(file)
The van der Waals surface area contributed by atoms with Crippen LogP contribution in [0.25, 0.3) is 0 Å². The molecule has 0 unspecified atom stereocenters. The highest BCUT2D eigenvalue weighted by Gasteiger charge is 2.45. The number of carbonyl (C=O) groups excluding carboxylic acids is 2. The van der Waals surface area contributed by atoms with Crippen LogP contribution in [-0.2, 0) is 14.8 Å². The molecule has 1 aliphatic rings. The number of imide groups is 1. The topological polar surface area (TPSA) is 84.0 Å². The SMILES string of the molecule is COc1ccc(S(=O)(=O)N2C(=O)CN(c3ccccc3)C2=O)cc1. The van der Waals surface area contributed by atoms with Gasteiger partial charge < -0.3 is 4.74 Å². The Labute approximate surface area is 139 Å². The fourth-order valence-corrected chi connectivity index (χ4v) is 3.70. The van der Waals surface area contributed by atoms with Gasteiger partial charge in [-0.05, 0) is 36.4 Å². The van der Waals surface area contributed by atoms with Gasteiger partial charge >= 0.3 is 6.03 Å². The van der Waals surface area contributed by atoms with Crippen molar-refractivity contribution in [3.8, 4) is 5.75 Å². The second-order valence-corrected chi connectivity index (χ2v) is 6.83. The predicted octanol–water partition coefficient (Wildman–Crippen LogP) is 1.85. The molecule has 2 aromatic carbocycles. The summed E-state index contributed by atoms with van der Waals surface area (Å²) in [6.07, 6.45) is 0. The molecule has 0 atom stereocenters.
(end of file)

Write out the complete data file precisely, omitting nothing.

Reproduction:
The van der Waals surface area contributed by atoms with Crippen LogP contribution in [0.25, 0.3) is 0 Å². The molecule has 0 unspecified atom stereocenters. The highest BCUT2D eigenvalue weighted by Gasteiger charge is 2.45. The number of carbonyl (C=O) groups excluding carboxylic acids is 2. The van der Waals surface area contributed by atoms with Crippen LogP contribution in [-0.2, 0) is 14.8 Å². The molecule has 1 aliphatic rings. The number of imide groups is 1. The topological polar surface area (TPSA) is 84.0 Å². The SMILES string of the molecule is COc1ccc(S(=O)(=O)N2C(=O)CN(c3ccccc3)C2=O)cc1. The van der Waals surface area contributed by atoms with Gasteiger partial charge < -0.3 is 4.74 Å². The Labute approximate surface area is 139 Å². The fourth-order valence-corrected chi connectivity index (χ4v) is 3.70. The van der Waals surface area contributed by atoms with Gasteiger partial charge in [-0.05, 0) is 36.4 Å². The van der Waals surface area contributed by atoms with Gasteiger partial charge >= 0.3 is 6.03 Å². The van der Waals surface area contributed by atoms with Crippen molar-refractivity contribution in [3.8, 4) is 5.75 Å². The second-order valence-corrected chi connectivity index (χ2v) is 6.83. The predicted octanol–water partition coefficient (Wildman–Crippen LogP) is 1.85. The molecule has 2 aromatic carbocycles. The summed E-state index contributed by atoms with van der Waals surface area (Å²) in [6.07, 6.45) is 0. The molecule has 0 atom stereocenters.